This 15-minute routine has worked wonders for how my day goes and how I interact with others, starting from the moment my feet hit the floor. Drinking a hot water with lemon or tea and what I eat for breakfast is next. I consciously remember to nourish my body after sleeping and give myself fuel for the day. What I listen to when I leave the house is also important to really get my energy up. After I get through this mindful routine – I let go and set into the day. They aren’t all amazing – but I do my best to do something awesome every single day – and I write it down before bed. Something that I am happy I did. Something that helped me grow.
When I have a clear mind and can block out any negative internal dialogue – I know that I am beautiful, inside and out, and I’m full of possibilities.
I’ve realized that my confidence comes from conscious thinking and self-care. A healthy mind and body along with my creativity and working well with others makes me feel really good about myself. Taking pride in my accomplishments, no matter how big or small is so important. My confidence also comes from gratitude.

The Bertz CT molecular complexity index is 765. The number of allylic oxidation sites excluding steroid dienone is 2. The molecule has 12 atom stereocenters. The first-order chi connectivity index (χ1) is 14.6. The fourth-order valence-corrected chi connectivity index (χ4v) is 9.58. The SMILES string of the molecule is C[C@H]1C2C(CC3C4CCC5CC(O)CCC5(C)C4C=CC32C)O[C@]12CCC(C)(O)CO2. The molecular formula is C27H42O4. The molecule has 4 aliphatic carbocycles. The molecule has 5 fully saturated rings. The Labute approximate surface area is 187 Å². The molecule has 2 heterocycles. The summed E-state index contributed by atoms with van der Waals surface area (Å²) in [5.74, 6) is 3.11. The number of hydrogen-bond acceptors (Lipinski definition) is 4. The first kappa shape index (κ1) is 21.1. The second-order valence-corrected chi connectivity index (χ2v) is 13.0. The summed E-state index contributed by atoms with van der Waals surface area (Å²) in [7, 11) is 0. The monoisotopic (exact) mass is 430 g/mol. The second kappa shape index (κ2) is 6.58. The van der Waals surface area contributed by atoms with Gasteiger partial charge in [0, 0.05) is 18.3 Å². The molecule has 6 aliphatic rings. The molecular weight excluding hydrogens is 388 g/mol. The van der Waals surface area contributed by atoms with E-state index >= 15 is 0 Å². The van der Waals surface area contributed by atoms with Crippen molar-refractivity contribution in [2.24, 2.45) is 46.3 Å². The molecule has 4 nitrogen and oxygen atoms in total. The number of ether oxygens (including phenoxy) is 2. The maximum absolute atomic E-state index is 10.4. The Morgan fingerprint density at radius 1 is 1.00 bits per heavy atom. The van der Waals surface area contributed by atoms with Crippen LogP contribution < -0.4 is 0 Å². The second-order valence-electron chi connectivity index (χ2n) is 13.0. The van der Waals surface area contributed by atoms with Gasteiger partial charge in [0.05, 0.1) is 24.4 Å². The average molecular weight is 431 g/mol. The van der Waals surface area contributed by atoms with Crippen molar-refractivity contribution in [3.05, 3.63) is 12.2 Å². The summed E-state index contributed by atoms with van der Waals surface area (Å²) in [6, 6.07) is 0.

When I look in the mirror, I see a work in progress. I see an artist and an individual. I see a unicorn. I see someone who is mad and sad but someone who is growing and searching and coping with grief and working through self-doubt. I see someone who wants to overcome all of her insecurities. Often, I tell myself – Embrace your stars. They are constantly rearranging. Trust the process. I see someone I am proud of.
I remind myself that people aren’t automatically born with confidence. Confidence comes from self-awareness, and then self-acceptance.
These things can only be learned through experience, and there are no shortcuts. If I could travel back in time to give my 6th-grade self advice, I would tell her, “Give thanks in the morning, stretch, eat a healthy breakfast, and don’t give a fuck about other kid’s opinions – if it’s on the surface. Embrace your weirdness. It’s okay to be different. You are enough!”
I certainly have a long journey ahead of me, but that idea doesn’t scare me so much anymore. When I was younger, I made the mistake of letting other people decide if I could be confident and love myself. And even though I’m still learning, I won’t make that mistake again.